• That the consent obtained is deceptive as a huge chunk of WhatsApp users in India are not equipped to comprehend solicitation of consent, which means any obtainment of consent should be done on an opt-in, rather than an opt-out basis.

  • That in the absence of any guidelines/regulations, there is a threat not only to the privacy and personal rights of the users, but also to the safety and security of the nation.

  • That the new policy enables WhatsApp to obtain a worldwide, non-exclusive license to all the users’ data (including images/video/audio) and by extension, to exploit this data for any purpose including creation of derivative works. Such a licensing is illegal as it involves minors below 18 years of age, who would be incapable under law of granting such licenses.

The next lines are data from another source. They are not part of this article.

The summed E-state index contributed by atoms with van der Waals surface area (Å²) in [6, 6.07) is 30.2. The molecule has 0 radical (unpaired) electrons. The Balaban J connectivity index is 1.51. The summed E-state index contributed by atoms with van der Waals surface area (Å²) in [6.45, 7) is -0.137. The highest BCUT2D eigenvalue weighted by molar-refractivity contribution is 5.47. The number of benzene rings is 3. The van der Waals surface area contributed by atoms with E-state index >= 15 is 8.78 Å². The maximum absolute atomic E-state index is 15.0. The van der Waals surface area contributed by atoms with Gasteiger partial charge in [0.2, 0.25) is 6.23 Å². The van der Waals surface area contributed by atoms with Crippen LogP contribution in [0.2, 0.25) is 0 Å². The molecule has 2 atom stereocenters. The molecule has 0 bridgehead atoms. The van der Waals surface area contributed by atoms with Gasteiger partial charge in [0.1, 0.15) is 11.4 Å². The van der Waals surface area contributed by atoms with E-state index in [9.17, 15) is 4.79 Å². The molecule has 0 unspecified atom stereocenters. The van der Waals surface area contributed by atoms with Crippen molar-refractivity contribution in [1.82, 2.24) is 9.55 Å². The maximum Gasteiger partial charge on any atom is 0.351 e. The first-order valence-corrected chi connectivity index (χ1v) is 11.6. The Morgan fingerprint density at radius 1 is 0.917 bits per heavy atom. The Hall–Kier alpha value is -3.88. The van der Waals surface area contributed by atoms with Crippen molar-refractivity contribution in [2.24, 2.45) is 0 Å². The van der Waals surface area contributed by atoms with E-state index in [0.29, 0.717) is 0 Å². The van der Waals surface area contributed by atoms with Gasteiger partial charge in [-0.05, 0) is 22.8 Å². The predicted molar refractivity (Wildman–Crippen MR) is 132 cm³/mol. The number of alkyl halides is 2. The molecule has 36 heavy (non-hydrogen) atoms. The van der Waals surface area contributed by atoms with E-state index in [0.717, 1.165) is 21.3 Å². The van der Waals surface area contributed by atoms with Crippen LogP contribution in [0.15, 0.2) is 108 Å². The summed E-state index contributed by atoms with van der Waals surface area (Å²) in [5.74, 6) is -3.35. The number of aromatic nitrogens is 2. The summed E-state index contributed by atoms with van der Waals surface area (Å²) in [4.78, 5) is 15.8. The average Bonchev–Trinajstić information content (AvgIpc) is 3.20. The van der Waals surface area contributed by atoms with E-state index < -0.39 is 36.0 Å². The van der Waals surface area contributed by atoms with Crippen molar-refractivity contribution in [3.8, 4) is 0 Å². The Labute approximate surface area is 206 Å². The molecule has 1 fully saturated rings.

• That confidentiality and privacy are also the statutory rights of the users granted under the Information Technology Act, 2000. Section 72 penalizes breach of these rights with imprisonment for a term not exceeding 2 years and/or a fine of Rs. 1 lakh.

  • That such acts of WhatsApp are impermissible and illegal because they have not followed the provisions of the Information Technology (Reasonable security practices and procedures and sensitive personal data or information) Rules, 2011. The terms “consent” and “disclosure” deserve to be interpreted so as to ensure that entities like WhatsApp are obliged to make full and true disclosure of the consequences of their privacy policy and only then should they permitted to operate i.e. after obtaining well-informed consent from the users.